To be sure, the NSA allegations -- which singled out U.S. snooping on governments and corporations in Germany, the European Union, Mexico, and Brazil -- are deeply troubling. More than just a frightening overreach by a rogue agency and program, the charges (and rather cavalier response by U.S. officials) demonstrate a remarkable disregard for national sovereignty on the part of the United States. They also smack of hypocrisy coming from the self-proclaimed global protector of individual rights and freedoms. What they don't do is merit the cancellation -- or indefinite postponement -- of a planned state visit that could have advanced Brazilian interests and deepened ties between the hemisphere's two largest economies.

The decision to forgo the long-anticipated visit -- Brazil's last was in 1995 -- was clearly intended to send a loud public rebuke to the United States and rally Rousseff's leftist domestic political base ahead of next year's presidential election (Rousseff and her center-left party, Partido dos Trabalhadores, have seen their public approval ratings battered by a series of corruption scandals and the mass social protests that swept the country in June and July.) Accordingly, her diplomatic affront to the colossus to the north has been splashed all over Brazilian and Latin American media. But elsewhere, few paid much attention. In Wednesday's New York Times, for example, the cancellation only warranted a short, one-page article on A4. In fact, it didn't even make the small news summary at the bottom of the front page, which gave the spot to a story of how China's influence is ebbing in Africa. 

In reality, the trip matters far more to Brazil than it does to the United States. Sure, the United States has spent years cultivating its relationship with Brazil, expanding commercial, cultural, diplomatic contacts, and dispatching top officials -- including Obama, Vice President Joe Biden, and Secretary of State John Kerry -- to Brasília (the latter to hold discussions with the Brazilian government over the NSA revelations). But Rousseff's visit to the White House would have featured discussions on a range of issues directly related to Brazil's national interest, including cooperation on energy, closer commercial ties, and potential advances on a bilateral investment treaty. In addition, with the debate over U.N. versus near-unilateral U.S. action in Syria still pending, the visit would have been an opportunity for the world's sixth-largest economy to advance its much-sought after role as a multilateral broker. It would have also provided a far more effective forum to raise the Brazilian government's concerns about NSA spying, without engendering resentment within the U.S. administration over a spurned invitation. 

But instead, whether for reasons of domestic politics or personal pique, the Brazilian government chose symbolism over substance. 

World powers don't behave like petulant victims. Some have cast the U.S. response to the Brazilian decision as a vestige of paternalism -- just one more slight in a long history that has seen the United States treating South America like its backyard and the continent's governments like lackeys who should be grateful when Uncle Sam bestows attention or praise on them. There may be an element of that at play. But it hardly excuses the Brazilian reaction. The European Union and Germany -- both targets of NSA spying similar in focus and scope to that revealed in Brazil -- arguably have far more reason to feel betrayed by the United States given their close historic military and diplomatic alliances, and the current negotiations to establish a U.S.-EU free trade agreement. Yet both have dealt with these issues quietly and diplomatically, without all the grandstanding and sense of victimization.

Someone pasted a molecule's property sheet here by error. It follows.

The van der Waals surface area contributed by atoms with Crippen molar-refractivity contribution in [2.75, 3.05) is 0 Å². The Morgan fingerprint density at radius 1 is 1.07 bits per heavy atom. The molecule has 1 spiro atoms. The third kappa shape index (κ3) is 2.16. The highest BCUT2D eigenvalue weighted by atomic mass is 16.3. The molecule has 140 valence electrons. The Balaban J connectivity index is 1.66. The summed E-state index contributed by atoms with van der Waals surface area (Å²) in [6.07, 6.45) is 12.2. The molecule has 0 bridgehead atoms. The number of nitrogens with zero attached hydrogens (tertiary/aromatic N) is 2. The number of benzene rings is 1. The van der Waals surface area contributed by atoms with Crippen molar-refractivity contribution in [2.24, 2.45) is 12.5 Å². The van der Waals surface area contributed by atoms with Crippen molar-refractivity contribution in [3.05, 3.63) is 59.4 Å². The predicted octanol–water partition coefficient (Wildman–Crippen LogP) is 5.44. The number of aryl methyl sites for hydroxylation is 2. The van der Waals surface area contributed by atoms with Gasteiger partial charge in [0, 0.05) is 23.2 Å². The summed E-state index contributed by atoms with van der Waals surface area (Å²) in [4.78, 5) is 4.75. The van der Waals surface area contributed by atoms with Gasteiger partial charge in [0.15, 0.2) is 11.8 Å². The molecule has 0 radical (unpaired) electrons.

Brazilian hostility toward the United States in the wake of the Edward Snowden affair is not a new development. All summer, Brazil has consistently made the NSA revelations an issue, even before it became clear that the espionage program had targeted Rousseff and her government personally. At a snap meeting of the Union of South American Nations in Cochabamba, Bolivia, on July 4, the Brazilian government added its voice to a regional declaration against the grounding of Bolivian President Evo Morales' plane in Austria when it was thought to be ferrying Snowden from his hideout in the Moscow transit lounge. Then, a few weeks later, Brazil joined with the other governments of the Southern Cone Common Market in temporarily pulling its ambassadors from the European countries that had denied Morales' plane over flight rights -- again citing the insult to national sovereignty. The move seemed excessively symbolic for a country that aspires to have a seat at the table of the world powers.   

This is the first time in recent history that a country has canceled a state visit to the United States, an event offered only to select allies and partnerships that goes well beyond a bilateral sit-down.  And this particular invitation was intended to be a celebration of sorts -- of Brazil's arrival as a world power and of a new era of equal partnership. Sure, Brazil doesn't need America's blessing or the pomp and circumstance of a state visit to realize its new status. But it will need its support on a number of issues, including increased access to the U.S. market and its desire for an expanded role in multilateral organizations. More importantly, if Brazil wants to be seen as a diplomatic world power, it will need to move beyond symbolic posturing and a knee-jerk sense of victimization.

It's possible that if Rousseff wins reelection next year, she may get a new invitation to the White House. Indeed, the U.S. administration's strained patience in accepting this snub -- and making the best of it -- may help her achieve reelection. But having been stood up once, she shouldn't expect Obama to take a new offer lightly.